Wednesday, October 3, 2007

Voices of Families of the Executed - Part 1

Today we begin our series of excerpts from the MVFHR panel of families of the executed at the Third International Women's Peace Conference in Dallas this past July. See the original post announcing this series, the current issue of our newsletter with more about the peace conference panel, and MVFHR's report about families of the executed.

Remarks from Lois Robison:

We’re just an average family, except we have a son who was executed by the state of Texas. Larry was every mother’s dream: he was in the band, he was a good student, he did church work, had a paper route, he would have made Eagle Scout if he hadn’t got sick.

We realized he had a problem and took him to the University of Kansas Medical Center in Kansas City, where we lived at the time, but he wasn’t diagnosed until after he got out of the Air Force when he was 21. Unfortunate timing: we took him to the hospital, he was diagnosed with paranoid schizophrenia, but our insurance didn’t cover him because he had just turned 21, so they discharged him and told us to take him to the county hospital. We took him there, and they kept him for 30 days and then told us they were discharging him and not to take him home. I said, “He has no job, no place to stay, no car, you can’t just put him on the street.” They said, “You’d be surprised, we do it every day.”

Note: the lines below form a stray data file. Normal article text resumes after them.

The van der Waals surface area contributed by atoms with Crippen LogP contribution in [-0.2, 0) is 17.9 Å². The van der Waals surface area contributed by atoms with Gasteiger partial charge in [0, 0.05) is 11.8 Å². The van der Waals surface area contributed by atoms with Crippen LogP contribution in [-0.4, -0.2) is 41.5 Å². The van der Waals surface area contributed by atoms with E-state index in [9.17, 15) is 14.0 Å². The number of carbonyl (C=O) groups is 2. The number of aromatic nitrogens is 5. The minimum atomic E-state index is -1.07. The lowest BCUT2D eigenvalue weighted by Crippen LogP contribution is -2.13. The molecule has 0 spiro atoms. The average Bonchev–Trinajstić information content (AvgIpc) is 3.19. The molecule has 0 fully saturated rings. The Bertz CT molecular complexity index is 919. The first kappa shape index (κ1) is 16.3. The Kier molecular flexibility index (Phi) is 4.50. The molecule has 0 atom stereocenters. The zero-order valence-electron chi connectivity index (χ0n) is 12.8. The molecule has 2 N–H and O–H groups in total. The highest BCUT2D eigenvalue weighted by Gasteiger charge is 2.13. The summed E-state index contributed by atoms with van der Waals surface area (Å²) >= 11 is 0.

We got him into the veterans’ hospital; they kept him for 30 days and then told us the same thing: “We don’t have the money, we don’t have the beds, and he’s never been violent so we can’t keep him for more than 30 days.” They told us to take him to the county MHMR (Mental Health and Mental Retardation) for treatment, but they forgot to have him sign a release of records, so MHMR would not treat him or give him his medications. Consequently he disappeared and he ended up not getting treatment for four years.

The first violent thing he ever did was to kill five people, very brutally. We were horrified, and we felt terribly for the families that lost their family members. We thought that Larry would probably be sent to a mental hospital for life. We were wrong: he was jailed for a year, tried, and given the death penalty – found sane, by the way, despite his record. I collapsed outside the courtroom and was hauled to the hospital in an ambulance, screaming all the way, “They’re going to kill my son.”

I was in the hospital for four days. When I came up out of it, I got angry and I said, “This is not right. They told us if he ever got violent they would give him treatment, and instead they gave him the death penalty.” I determined that I was going to tell this story to everyone in the United States. I haven’t told them all, but I’ve told quite a few of them! Larry was on death row for 17 years and was executed on January 21, 2000. The day that he died I promised him I would spend the rest of my life working to help the mentally ill and people on death row.

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